Expert Advice and Support

Clinical Trials for secondary (metastatic) breast cancer What You Need to Know

Posted by Guest Author on 18 September 2020

By Emily Jordan, co-founder of

Too many patients don’t live near or get treated at a cancer center. Local oncologists need information and patients need to be informed of their choices and empowered to ask for them. Clinical trials are NOT last resorts in terms of treatment.”

Metastatic breast cancer patient, Virginia, USA

Why have I never heard about clinical trials?

If you’ve never thought about clinical trials as an option for breast cancer treatment, you’re not alone. I’ve heard from countless patients that trials are not something that crossed their minds or that their doctors have brought up with them.

Clinical trials are how new treatments are brought to market. There are thousands of trials ongoing and each trial is looking for a particular type of patient, whether that’s someone at a specific stage of breast cancer or with particular genetic mutation. This can be difficult information to go through on your own as a patient if you wanted to look at what trials are out there. You also can’t necessarily rely on your doctor to bring them up. Oncologists see many patients each day and already have to optimize standard-of-care treatment for each patient, so it makes sense that they don’t always have the bandwidth to research and entertain all clinical trial possibilities for every patient. Even if a doctor does consider trials, typically they’ll only assess options in their own research center that they know about first-hand. For patients that aren’t being treated at a research hospital, this means most will never hear a word about trials, much less be presented with highly suitable options.

3 reasons you should care about clinical trials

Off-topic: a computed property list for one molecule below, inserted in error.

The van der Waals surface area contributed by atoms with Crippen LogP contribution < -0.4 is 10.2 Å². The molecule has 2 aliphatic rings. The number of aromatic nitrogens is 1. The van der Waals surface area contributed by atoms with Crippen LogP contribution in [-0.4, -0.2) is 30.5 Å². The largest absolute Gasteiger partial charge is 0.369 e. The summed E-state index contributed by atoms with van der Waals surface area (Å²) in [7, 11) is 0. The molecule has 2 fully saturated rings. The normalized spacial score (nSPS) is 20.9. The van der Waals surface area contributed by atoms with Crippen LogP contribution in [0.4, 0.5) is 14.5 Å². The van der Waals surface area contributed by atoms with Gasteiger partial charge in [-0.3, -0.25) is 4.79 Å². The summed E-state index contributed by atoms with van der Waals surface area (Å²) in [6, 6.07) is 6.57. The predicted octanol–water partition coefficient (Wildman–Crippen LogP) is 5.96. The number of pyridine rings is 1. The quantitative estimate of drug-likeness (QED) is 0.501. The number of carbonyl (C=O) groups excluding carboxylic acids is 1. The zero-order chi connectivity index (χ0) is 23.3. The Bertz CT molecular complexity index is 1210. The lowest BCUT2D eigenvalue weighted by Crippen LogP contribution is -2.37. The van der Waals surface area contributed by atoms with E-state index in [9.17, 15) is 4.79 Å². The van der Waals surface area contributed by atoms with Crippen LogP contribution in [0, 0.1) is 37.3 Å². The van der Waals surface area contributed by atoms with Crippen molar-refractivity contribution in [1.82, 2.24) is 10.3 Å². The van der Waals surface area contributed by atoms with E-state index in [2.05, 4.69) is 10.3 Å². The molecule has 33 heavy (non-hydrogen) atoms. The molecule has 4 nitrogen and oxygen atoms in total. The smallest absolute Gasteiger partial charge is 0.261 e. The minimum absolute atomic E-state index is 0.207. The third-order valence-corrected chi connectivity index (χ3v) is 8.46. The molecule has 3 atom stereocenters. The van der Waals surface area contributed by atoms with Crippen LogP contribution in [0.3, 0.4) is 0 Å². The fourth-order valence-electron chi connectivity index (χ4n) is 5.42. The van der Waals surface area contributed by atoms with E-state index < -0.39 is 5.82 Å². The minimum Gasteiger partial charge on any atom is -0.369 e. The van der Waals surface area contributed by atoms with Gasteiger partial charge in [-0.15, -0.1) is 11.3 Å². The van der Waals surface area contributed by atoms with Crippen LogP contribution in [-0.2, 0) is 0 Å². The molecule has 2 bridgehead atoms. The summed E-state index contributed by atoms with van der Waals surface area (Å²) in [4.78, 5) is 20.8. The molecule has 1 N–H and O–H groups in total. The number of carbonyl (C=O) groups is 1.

With, we are trying to change this pattern. We want to make sure that every breast cancer patient is aware of their trial options and that they are empowered to easily find this information on their own. In this post I’ll try to explain why and also share some quotes and experiences from patients who have been through trials.

Clinical trials are important for a few reasons:

1.Trials can benefit you!

  • Just because you don’t hear about trials doesn’t mean you should ignore them. What patients aren’t usually aware of is that trials can be considered at ANY point in the treatment journey. Trials can offer more tolerable, newer, or more convenient treatment options vs. the standard of care. This, of course, can be particularly helpful for patients who are treatment experienced or later stage, such as secondary patients. Right now there are more than 1,500 clinical trials running for metastatic breast cancer. It can be good to consider your trial options before making a decision to start a standard treatment.
  • “The two clinical trials I was part of gave me access to new drugs before I could get them in the clinic and 3.5 years of tumour stability…a lot when you think the median survival for metastatic breast cancer is only 3 years”, Canada, 10 years with metastatic breast cancer.
  • If you enter a trial, you’ll either receive a new treatment or drug combination (that could become the new standard of care) or a standard-of-care treatment. Placebos are hardly ever used in cancer studies these days, as it would be unethical in most cases to do so.